Finance Minister Shaukat Tarin said Thursday the International Monetary Fund (IMF) had forced Pakistan to raise interest rates and electricity prices, doubling the cost of servicing debt and increasing inflation.
Responding to PML-N’s criticism of the government’s economic policies, the Minister of Finance also said that the 5.5% growth rate when the party was in power would be driven by credit.
“Debt repayments are increasing due to rising interest rates,” Tarin said.
He added that inflation was rising due to high capacity payments and the IMF had forced the government to raise electricity prices by 46% at the start of the program.
“The IMF is putting a gun in our heads to set an interest rate of 13.25%, which increases debt repayments,” Shaukat Tarin said.
However, Shaukat Tarin did not mention the heat of foreign currency as the main reason for setting high interest rates.
Foreign lenders have set three conditions for investing in the national debt: positive real interest rates, a stable exchange rate, and tax exemptions on hot foreign currency gains.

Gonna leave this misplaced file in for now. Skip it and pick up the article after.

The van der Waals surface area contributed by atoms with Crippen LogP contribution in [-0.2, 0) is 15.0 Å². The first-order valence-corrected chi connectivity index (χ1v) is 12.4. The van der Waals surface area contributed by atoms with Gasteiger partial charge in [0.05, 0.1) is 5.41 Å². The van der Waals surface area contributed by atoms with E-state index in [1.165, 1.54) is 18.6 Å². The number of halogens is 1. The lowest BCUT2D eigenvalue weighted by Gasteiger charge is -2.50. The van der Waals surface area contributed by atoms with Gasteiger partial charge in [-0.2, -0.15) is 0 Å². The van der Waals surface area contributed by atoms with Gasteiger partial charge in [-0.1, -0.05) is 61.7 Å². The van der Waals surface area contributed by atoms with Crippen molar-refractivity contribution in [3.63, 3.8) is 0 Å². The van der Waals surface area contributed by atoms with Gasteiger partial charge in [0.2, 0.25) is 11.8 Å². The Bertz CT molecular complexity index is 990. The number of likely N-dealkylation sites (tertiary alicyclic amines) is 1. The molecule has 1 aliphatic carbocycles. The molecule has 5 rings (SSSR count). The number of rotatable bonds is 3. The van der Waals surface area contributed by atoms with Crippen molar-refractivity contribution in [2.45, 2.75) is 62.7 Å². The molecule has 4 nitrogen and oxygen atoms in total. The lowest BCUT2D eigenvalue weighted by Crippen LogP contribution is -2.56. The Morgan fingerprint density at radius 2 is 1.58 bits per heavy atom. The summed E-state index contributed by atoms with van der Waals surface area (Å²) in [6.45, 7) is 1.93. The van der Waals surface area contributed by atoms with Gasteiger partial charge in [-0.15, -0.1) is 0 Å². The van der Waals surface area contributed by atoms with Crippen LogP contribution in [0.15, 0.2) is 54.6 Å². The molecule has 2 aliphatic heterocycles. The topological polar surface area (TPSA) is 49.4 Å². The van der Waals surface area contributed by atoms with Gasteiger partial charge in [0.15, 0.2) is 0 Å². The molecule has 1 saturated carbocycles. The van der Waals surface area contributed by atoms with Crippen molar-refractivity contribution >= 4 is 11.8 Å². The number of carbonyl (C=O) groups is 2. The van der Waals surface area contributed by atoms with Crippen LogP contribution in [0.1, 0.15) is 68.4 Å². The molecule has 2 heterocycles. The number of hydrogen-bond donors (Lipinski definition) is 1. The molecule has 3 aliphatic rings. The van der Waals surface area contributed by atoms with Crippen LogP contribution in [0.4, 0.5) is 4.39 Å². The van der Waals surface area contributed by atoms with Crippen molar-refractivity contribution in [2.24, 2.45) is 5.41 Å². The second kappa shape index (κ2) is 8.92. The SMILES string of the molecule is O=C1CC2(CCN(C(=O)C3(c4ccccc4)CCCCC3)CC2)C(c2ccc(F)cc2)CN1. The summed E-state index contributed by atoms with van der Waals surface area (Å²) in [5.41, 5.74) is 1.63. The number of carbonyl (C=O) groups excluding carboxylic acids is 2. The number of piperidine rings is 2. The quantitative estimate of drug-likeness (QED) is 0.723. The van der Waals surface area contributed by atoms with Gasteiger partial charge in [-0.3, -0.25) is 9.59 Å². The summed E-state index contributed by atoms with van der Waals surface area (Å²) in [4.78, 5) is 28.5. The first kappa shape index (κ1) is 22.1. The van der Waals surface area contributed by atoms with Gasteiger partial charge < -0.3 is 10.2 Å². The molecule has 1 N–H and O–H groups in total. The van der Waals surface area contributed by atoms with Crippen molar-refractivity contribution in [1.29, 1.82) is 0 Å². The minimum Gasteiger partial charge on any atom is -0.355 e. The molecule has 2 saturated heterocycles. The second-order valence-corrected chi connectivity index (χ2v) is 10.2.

The Express Tribune reports that the adoption of these terms resulted in $3.6 billion in inflows for the year, which evaporated as the central bank cut interest rates after the Covid-19 boom.
When asked, Tarigan said the investment-to-GDP ratio had declined during the three years of PTI, but this was due to the Covid-19 outbreak.
“The 5.5% rate of growth was fuelled by huge borrowing, which stimulated also the economy [under the previous government];” the minister said.
When asked why the PTI government was not aware of the debt report ordered by Prime Minister Imran Khan to determine the use of debt during the PML-N, the minister said the debt committee report was not final.